Cooking at home isn’t that hard — all you have to do is follow the recipe. Unfortunately, when the recipe is full of a bunch of confusing terms that are alien to us beginners, things get more difficult. If the difference between chopped, diced and minced is nothing but a few letters to you, let’s demystify those terms (and many others).
Chopped vs. Diced vs. Minced vs. Sliced
One common cooking instruction you’re going to run into is to chop, mince, dice, or slice your vegetables. This seems simple enough on the surface (as long as you have your basic knife skills down), but size really does matter in cooking. A recipe writer picks a size because it influences cooking time, texture, and taste. If you dice vegetable chunks too large, you’ll screw with your cooking time. Chop something too small, it will change the flavour. So, here’s what each of those terms typically means:
- Chopped: Chopped usually means to cut your vegetables into large squares. Generally, this means 1 to 2 centimetre pieces, but a recipe may tell you exactly how big to make those chunks. Chopping usually has more leeway on the exact size than other methods.
- Diced: Diced is basically small chops. This would mean around half-a-centimetre chunks of food. Oftentimes you’ll get specific instructions in the recipe.
- Minced: When a recipe tells you to mince something that isn’t meat, it wants you to cut it as small as you can with a knife. You’ll run into mincing every now and again with various vegetables, but most commonly, garlic. This clip America’s Test Kitchen shows off how to mince garlic quickly.
- Sliced: Sliced is exactly what it sounds like: slices. For slices, just cut vertically down on your vegetables (or whatever else) and you’re all set. Typically you can slice these as thick or thin as you prefer, unless the recipe suggests otherwise.
The Kitchn points out a good rule of thumb: if a vegetable is pungent (like garlic or onions), you usually want to cut it into smaller pieces, especially if it’s not being cooked. Follow the recipe closely until you get a feel for how the different sized cuts end up affecting the taste and cooking time of a meal.
Simmer vs. Boil
Whether you’re making some rice or boiling pasta, you’re going to run into terms like simmer and boil in many recipes. They mean slightly different things:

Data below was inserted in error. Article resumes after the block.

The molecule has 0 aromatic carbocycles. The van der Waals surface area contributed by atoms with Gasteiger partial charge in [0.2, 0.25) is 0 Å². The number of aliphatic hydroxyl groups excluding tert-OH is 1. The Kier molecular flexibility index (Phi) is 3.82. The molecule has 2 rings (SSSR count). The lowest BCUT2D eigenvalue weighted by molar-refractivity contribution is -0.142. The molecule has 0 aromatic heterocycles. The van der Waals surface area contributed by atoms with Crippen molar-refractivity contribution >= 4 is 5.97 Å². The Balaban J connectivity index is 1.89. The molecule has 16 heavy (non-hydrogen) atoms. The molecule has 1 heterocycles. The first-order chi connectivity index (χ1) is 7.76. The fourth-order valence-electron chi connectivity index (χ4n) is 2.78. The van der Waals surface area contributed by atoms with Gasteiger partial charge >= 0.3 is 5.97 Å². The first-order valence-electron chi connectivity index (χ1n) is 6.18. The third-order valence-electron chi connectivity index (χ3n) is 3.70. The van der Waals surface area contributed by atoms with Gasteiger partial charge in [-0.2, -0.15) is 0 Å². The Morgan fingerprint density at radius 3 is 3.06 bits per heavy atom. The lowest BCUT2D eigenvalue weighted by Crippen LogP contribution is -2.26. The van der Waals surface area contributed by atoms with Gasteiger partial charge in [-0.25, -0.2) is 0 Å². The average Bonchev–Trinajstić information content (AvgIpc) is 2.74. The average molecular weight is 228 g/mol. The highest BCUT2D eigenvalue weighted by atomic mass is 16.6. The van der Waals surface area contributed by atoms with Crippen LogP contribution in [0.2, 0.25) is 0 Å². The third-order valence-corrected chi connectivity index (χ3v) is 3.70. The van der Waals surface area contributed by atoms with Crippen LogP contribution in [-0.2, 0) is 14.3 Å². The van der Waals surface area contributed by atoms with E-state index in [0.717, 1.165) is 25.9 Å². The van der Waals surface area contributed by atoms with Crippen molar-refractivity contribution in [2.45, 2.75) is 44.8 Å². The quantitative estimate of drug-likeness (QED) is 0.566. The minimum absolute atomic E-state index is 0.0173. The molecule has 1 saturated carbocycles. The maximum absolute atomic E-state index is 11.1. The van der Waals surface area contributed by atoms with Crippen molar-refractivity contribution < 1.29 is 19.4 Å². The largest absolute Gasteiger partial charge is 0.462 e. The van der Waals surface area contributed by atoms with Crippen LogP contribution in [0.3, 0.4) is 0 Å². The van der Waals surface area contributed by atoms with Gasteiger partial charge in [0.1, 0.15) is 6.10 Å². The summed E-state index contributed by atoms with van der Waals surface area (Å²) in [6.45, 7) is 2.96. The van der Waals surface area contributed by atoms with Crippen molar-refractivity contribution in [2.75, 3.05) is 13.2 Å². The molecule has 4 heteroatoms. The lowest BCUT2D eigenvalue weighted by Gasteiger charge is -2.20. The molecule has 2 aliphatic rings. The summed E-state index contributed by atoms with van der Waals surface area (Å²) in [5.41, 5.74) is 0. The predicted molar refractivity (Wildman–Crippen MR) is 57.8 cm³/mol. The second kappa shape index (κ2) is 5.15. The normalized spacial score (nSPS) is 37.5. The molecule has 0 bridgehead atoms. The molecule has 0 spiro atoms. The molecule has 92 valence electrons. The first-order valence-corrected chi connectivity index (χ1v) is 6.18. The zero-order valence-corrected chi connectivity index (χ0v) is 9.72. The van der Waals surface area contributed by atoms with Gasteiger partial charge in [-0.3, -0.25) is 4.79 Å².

- Simmer: To keep a pot simmering you want to bring it to a boil and then reduce the heat slightly to a point where you don’t see bubbles anymore. This is usually around 90 degrees Celsisus, but sometimes chefs suggest a little hotter. Simmering is meant to get food hot quickly without the harshness of boiling.
- Boil: Water boils at 100 degrees Celsisus (depending on your elevation), and it usually requires turning your stove up to the maximum temperature so your water bubbles up. Boiling is good for vegetables, starchy foods like rice or noodles, and older chunks of tough meat.
Most often a recipe will say something like “bring a pot to boil, insert (whatever), and simmer for X minutes.” In most cases, this means you’ll want to dump in what you’re cooking after the water boils, lower the temperature a little, and then get the water (or milk or whatever) to that state where it’s not quite boiling.
Sauté vs. Pan Fry
When it comes to frying foods, you typically have one of two instructions: sauté or pan fry. The distinction between these two is quite slight, but the way you prepare the food for each does matter:
- Sauté: Sautéing means cooking small chunks of food over a medium-high heat with oil in a pan. You’ll usually move the food around with a spatula or wooden spoon as you cook it and your goal is to brown the food slightly without burning it.
- Pan Fry: Pan frying is when you cook larger chunks of food like chicken breasts or steak over a medium heat. You’ll generally only flip your food once when pan frying your food.
The Reluctant Gourmet describes the difference between the two methods this way:
Since it takes less time to sauté, and the food is cut in small pieces, precision in temperature is not as crucial in a sauté as is moving the food to ensure even cooking. A good test for making sure the pan is hot enough to sauté is to sprinkle just a few drops of water in the pan. They should immediately boil vigorously and evaporate within a couple of seconds. In the longer process of pan frying, temperature control is a much more crucial factor. In a pan fry, you’re looking for a gentle sizzle.
Shredded vs. Grated
Whether it’s cheeses, spices, or the occasional carrot, you’ll sometimes need to know the difference between shredding or grating your foods.
- Shredded: Shredding is usually done with a grater that has bigger holes. The end result is long, smooth strips that cook or melt slowly because of their size.
- Grated: Grating creates tiny pieces of food that look like powder. This is usually best when you want something like cheese to melt quickly over a dish, or a vegetable to hide away inside a sauce. This is done with the side of the grater with tiny holes.
This isn’t a universal distinction: in Australia, we’ll often refer to grated cheese even when the cheese is in larger pieces.
A Dash vs. a Pinch vs. a Smidgen
You’ll often find archaic-sounding measurements like pinch, dash, or smidgen for spices in your recipes. These are not technical terms by any means, nor are they usually used with any authority in recipes, but the internet has sort of settled on exact measurements:
- Dash: 1/8 teaspoon
- Pinch: 1/16 teaspoon
- Smidgen: 1/32 teaspoon
The above tips should cover pretty much everything you’ll run into with everyday recipes. Once you’ve got a grasp on the basics, you can start using the power of science to improve your cooking further.